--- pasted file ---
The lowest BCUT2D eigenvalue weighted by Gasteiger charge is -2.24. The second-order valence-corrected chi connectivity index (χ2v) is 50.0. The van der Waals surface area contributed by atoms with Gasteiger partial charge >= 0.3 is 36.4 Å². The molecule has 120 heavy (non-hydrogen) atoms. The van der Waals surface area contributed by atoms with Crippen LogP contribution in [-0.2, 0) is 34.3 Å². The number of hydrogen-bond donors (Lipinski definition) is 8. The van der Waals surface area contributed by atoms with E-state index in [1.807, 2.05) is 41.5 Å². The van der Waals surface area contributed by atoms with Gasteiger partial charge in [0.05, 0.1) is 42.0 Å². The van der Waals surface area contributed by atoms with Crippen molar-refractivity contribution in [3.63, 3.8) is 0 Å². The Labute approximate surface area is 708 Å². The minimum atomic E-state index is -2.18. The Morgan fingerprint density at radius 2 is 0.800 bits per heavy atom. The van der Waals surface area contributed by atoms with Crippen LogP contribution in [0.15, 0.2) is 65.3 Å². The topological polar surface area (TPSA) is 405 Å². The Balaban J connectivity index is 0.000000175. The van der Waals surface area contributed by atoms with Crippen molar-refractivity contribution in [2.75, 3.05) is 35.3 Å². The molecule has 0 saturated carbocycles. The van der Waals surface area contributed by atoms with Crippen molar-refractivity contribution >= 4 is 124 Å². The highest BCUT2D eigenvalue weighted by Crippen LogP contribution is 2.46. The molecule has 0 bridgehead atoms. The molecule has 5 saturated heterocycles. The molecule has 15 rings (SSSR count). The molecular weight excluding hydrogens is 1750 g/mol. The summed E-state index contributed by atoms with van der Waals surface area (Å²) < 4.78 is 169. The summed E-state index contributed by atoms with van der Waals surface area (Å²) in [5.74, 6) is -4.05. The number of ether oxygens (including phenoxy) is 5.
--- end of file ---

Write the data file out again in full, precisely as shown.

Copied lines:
The lowest BCUT2D eigenvalue weighted by Gasteiger charge is -2.24. The second-order valence-corrected chi connectivity index (χ2v) is 50.0. The van der Waals surface area contributed by atoms with Gasteiger partial charge >= 0.3 is 36.4 Å². The molecule has 120 heavy (non-hydrogen) atoms. The van der Waals surface area contributed by atoms with Crippen LogP contribution in [-0.2, 0) is 34.3 Å². The number of hydrogen-bond donors (Lipinski definition) is 8. The van der Waals surface area contributed by atoms with E-state index in [1.807, 2.05) is 41.5 Å². The van der Waals surface area contributed by atoms with Gasteiger partial charge in [0.05, 0.1) is 42.0 Å². The van der Waals surface area contributed by atoms with Crippen molar-refractivity contribution in [3.63, 3.8) is 0 Å². The Labute approximate surface area is 708 Å². The minimum atomic E-state index is -2.18. The Morgan fingerprint density at radius 2 is 0.800 bits per heavy atom. The van der Waals surface area contributed by atoms with Crippen LogP contribution in [0.15, 0.2) is 65.3 Å². The topological polar surface area (TPSA) is 405 Å². The Balaban J connectivity index is 0.000000175. The van der Waals surface area contributed by atoms with Crippen molar-refractivity contribution in [2.75, 3.05) is 35.3 Å². The molecule has 0 saturated carbocycles. The van der Waals surface area contributed by atoms with Crippen molar-refractivity contribution >= 4 is 124 Å². The highest BCUT2D eigenvalue weighted by Crippen LogP contribution is 2.46. The molecule has 0 bridgehead atoms. The molecule has 5 saturated heterocycles. The molecule has 15 rings (SSSR count). The molecular weight excluding hydrogens is 1750 g/mol. The summed E-state index contributed by atoms with van der Waals surface area (Å²) < 4.78 is 169. The summed E-state index contributed by atoms with van der Waals surface area (Å²) in [5.74, 6) is -4.05. The number of ether oxygens (including phenoxy) is 5.